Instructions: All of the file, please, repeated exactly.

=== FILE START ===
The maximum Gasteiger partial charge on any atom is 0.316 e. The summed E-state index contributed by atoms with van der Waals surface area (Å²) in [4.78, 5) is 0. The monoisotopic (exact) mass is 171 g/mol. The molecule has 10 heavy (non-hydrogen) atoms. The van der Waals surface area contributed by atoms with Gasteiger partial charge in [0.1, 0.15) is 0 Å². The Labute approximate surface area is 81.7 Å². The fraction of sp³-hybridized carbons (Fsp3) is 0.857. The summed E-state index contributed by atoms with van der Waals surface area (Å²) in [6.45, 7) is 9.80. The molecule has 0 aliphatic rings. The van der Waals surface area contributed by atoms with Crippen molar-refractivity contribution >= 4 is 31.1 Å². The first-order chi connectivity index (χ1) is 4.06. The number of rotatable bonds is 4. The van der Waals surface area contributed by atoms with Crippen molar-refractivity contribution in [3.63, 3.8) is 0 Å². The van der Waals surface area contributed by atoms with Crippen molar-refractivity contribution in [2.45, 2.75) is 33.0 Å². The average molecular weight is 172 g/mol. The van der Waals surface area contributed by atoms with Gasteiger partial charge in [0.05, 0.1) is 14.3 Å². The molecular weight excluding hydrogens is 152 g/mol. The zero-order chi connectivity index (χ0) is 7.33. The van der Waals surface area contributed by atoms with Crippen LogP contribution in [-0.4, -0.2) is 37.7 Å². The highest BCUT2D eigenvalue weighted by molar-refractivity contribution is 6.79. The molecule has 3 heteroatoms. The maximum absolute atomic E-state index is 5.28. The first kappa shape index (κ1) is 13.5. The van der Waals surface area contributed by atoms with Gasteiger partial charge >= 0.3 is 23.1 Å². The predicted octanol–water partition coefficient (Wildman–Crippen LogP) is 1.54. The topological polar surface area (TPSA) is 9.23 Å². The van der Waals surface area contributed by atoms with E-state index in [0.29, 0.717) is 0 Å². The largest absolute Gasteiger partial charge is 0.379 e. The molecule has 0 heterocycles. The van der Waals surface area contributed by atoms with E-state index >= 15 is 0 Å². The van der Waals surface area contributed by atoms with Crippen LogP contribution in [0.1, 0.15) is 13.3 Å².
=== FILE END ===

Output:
The maximum Gasteiger partial charge on any atom is 0.316 e. The summed E-state index contributed by atoms with van der Waals surface area (Å²) in [4.78, 5) is 0. The monoisotopic (exact) mass is 171 g/mol. The molecule has 10 heavy (non-hydrogen) atoms. The van der Waals surface area contributed by atoms with Gasteiger partial charge in [0.1, 0.15) is 0 Å². The Labute approximate surface area is 81.7 Å². The fraction of sp³-hybridized carbons (Fsp3) is 0.857. The summed E-state index contributed by atoms with van der Waals surface area (Å²) in [6.45, 7) is 9.80. The molecule has 0 aliphatic rings. The van der Waals surface area contributed by atoms with Crippen molar-refractivity contribution >= 4 is 31.1 Å². The first-order chi connectivity index (χ1) is 4.06. The number of rotatable bonds is 4. The van der Waals surface area contributed by atoms with Crippen molar-refractivity contribution in [3.63, 3.8) is 0 Å². The van der Waals surface area contributed by atoms with Crippen molar-refractivity contribution in [2.45, 2.75) is 33.0 Å². The average molecular weight is 172 g/mol. The van der Waals surface area contributed by atoms with Gasteiger partial charge in [0.05, 0.1) is 14.3 Å². The molecular weight excluding hydrogens is 152 g/mol. The zero-order chi connectivity index (χ0) is 7.33. The van der Waals surface area contributed by atoms with Crippen LogP contribution in [-0.4, -0.2) is 37.7 Å². The highest BCUT2D eigenvalue weighted by molar-refractivity contribution is 6.79. The molecule has 3 heteroatoms. The maximum absolute atomic E-state index is 5.28. The first kappa shape index (κ1) is 13.5. The van der Waals surface area contributed by atoms with Gasteiger partial charge >= 0.3 is 23.1 Å². The predicted octanol–water partition coefficient (Wildman–Crippen LogP) is 1.54. The topological polar surface area (TPSA) is 9.23 Å². The van der Waals surface area contributed by atoms with E-state index in [0.29, 0.717) is 0 Å². The largest absolute Gasteiger partial charge is 0.379 e. The molecule has 0 heterocycles. The van der Waals surface area contributed by atoms with E-state index >= 15 is 0 Å². The van der Waals surface area contributed by atoms with Crippen LogP contribution in [0.1, 0.15) is 13.3 Å².